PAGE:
There's an awful lot of wheel-spinning going on online, not to mention pure recreation and socializing. Nothing wrong with that, of course, but writers need to remember that the Internet is a great tool for niche-interest community building. This is probably the most powerful use of the Internet for writers looking to cultivate a readership. To accomplish this it's crucial to have clear intentions every time you hop online. Otherwise you can just get lost, lost, lost.

PL: Blogs are a big deal right now. They're a cheap and easy way for students to get their writing "out there." What are a few suggestions you have for writers on making a unique blog that sets itself apart from the thousands that are already out there?

Katz: Before you blog you need to establish these three things:

1. What's your clearly defined body of expertise? There are millions of blogs out there and more being launched every day. So the first thing you need to know is what makes you and your expertise unique and then communicate that. If you don't know who you are and what you uniquely offer, how is anyone else going to know? I call this cultivating your identity, not branding, because that word is so grossly overused these days. Identity also nods to the importance of keeping things real and staying true to yourself as a writer, while also making self-promotion a priority.

2. What's the distinct niche that will set you apart from others in the same field? How are you different? You'll have to communicate who you are and what you do quickly. Attention spans are getting shorter, so writing down what you do concisely is critical. Platform isn't the credentials or your resume; it's what you currently do. It's current, constantly evolving, and updated on an ongoing basis. A blog is a good example of a way a writer can authentically share what he is noticing to assist others. And then realize that a hundred people might already be blogging on the same topic and give yours even more thought.

3. How will you have an ongoing relationship with a clearly defined audience? If you are vague about your audience, the whole writing process takes longer and typically requires more rewriting. Typically, clarifying an audience will bring the whole platform into clearer perspective. This applies to books, blogs and everything else. Once you identify your specific audience and start speaking to them directly, the conversation will spark all kinds of ideas, connections, and opportunities. Small concrete platform-building efforts catalyze relationships over time and create community.

PL: What do you feel are some of the downsides or disadvantages of Internet blogs?

Katz: There is an awful lot of hype out there claiming that you can hop online and then become successful or make a lot of money and other false promises. Some of my former students get a whiff of that promise and run off chasing it down the Internet rabbit hole. If you want to be successful blogging then look at is as a creative process that is perfect for business-building. I'm not just talking about blogging to kill time or socialize. Those are fine reasons to blog but they won't advance a writing career.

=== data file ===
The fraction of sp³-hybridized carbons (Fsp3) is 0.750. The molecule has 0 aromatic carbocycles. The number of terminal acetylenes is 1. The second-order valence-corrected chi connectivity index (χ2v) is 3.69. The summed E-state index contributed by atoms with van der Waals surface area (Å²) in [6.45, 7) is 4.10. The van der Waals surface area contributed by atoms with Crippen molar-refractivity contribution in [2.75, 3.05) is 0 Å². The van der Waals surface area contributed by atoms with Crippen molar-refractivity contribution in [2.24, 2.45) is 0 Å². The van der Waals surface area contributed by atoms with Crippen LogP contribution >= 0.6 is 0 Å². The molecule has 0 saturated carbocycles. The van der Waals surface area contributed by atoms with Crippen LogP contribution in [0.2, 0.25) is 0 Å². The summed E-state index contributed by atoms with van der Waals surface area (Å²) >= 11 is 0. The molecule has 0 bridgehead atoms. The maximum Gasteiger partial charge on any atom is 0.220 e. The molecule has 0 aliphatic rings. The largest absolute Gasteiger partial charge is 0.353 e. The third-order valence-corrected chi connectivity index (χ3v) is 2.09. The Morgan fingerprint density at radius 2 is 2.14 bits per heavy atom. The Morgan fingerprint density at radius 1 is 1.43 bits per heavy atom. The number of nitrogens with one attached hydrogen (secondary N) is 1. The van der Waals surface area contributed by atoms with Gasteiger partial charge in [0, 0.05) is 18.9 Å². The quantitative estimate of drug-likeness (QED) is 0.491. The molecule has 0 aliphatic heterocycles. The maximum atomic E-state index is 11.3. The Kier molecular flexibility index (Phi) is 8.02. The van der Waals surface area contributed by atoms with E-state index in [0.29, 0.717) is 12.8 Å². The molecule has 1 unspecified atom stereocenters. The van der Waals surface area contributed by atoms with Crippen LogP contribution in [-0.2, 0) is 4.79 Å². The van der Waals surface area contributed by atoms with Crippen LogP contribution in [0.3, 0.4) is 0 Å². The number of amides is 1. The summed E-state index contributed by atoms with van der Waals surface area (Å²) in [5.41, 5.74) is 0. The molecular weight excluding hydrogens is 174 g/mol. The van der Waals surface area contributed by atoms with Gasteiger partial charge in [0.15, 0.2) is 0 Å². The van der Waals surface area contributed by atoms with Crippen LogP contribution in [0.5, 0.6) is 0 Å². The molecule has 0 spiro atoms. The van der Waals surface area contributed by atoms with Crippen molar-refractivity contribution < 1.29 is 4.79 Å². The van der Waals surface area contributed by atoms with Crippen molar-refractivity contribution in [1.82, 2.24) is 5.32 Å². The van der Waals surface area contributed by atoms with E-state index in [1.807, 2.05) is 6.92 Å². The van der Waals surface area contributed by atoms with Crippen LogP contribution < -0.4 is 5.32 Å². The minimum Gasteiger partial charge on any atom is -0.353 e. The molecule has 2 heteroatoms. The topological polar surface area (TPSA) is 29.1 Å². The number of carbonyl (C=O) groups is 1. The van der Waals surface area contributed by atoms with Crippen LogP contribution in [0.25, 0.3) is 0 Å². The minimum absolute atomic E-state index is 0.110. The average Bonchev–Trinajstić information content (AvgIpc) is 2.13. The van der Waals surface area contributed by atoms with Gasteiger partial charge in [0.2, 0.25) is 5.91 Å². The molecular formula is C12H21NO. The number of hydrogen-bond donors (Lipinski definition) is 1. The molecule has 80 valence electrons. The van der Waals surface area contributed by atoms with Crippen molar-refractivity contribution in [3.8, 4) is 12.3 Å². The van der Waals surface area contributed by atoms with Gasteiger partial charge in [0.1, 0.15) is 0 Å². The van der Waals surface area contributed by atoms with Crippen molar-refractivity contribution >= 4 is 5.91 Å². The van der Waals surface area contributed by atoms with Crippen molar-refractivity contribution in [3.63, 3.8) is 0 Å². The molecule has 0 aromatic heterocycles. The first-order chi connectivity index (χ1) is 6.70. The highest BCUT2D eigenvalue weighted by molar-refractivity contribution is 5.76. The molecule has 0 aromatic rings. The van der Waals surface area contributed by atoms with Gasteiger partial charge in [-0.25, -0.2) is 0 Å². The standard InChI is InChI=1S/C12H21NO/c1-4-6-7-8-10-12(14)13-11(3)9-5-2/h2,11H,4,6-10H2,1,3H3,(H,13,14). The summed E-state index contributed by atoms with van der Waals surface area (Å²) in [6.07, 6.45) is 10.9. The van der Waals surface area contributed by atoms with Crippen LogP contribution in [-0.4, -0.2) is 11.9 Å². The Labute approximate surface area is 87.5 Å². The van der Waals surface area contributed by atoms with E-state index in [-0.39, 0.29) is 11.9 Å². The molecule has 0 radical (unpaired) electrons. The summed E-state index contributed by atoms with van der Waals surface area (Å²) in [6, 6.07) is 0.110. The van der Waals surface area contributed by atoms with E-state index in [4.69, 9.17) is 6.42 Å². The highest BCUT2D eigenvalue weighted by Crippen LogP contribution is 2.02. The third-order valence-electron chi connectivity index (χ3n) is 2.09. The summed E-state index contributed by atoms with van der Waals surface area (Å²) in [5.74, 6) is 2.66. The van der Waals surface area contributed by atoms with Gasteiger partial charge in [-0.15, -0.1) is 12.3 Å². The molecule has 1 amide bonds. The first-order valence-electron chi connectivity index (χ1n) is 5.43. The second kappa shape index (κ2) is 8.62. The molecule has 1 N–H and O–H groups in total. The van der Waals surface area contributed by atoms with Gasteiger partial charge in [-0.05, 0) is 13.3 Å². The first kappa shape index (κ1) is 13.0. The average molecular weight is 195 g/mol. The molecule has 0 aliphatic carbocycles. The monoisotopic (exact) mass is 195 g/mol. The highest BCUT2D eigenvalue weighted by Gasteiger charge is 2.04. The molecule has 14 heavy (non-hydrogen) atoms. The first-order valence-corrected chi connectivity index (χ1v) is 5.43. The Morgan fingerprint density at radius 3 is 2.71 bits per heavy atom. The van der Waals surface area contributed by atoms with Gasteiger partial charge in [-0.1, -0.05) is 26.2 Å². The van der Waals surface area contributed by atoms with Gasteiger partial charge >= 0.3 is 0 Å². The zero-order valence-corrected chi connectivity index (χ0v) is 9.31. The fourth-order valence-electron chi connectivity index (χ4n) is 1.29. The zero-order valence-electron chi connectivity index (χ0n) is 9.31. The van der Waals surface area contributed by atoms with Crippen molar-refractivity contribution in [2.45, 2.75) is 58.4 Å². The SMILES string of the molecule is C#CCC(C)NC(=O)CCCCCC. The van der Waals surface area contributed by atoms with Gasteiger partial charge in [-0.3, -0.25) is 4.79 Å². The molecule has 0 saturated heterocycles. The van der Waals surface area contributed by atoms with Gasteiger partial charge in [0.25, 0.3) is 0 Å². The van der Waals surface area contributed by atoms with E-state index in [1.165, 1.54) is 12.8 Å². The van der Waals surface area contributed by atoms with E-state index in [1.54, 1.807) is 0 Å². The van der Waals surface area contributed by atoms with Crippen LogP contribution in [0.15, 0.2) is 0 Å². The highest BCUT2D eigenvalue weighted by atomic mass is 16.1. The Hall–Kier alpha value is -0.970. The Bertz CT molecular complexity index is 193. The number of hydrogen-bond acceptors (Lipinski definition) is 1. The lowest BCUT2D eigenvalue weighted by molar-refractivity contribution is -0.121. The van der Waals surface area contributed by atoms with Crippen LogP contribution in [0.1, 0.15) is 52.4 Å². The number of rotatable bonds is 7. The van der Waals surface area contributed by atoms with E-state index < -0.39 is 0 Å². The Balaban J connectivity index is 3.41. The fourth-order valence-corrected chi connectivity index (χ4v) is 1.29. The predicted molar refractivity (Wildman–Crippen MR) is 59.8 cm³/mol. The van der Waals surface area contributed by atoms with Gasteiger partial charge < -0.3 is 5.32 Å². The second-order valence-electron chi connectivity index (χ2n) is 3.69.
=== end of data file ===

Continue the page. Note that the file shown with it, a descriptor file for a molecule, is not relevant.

When you see someone who got a great blog-to-book deal, that person usually already understood several things: how to write short and tight, how to write to a specific audience on a targeted topic, and how to create buzz around their work. These people are not "lucky." They are sophisticated marketers. So don't be duped into thinking that success today is "all about blogging." Blogging is just yet another online tool that can be used as part of an over-arching promotion and marketing plan with your expertise at the center.

PL: A lot of times as writing students you hear "Shameless promotion! You have to be shameless!" In the book you talk about how to professionally promote yourself without pushing your work on people. Where do you draw the line between appropriate self-promotion and embarrassing promotion?

Katz: Oh, dear. Actually, I'd say effective self-promotion is the opposite of shameless. In fact, if I've learned anything, it's that effectively targeted and timed ideas don't have to be hyped. They sell themselves.
A more effective way to promote yourself might be called straightforward-yet-humble. Straightforward refers to the fact that you simply must put yourself and your message out there or no one will know you exist. And humble refers to the fact that ego really needs to be kept in check. Otherwise you are going to be susceptible to flattery, seduction, and other traps that generally plague writers who are trying to get their hard-wrought words out into the world.

PL: Where is self-publishing in all of this and do you think this is something that new writers need to be looking into? Why?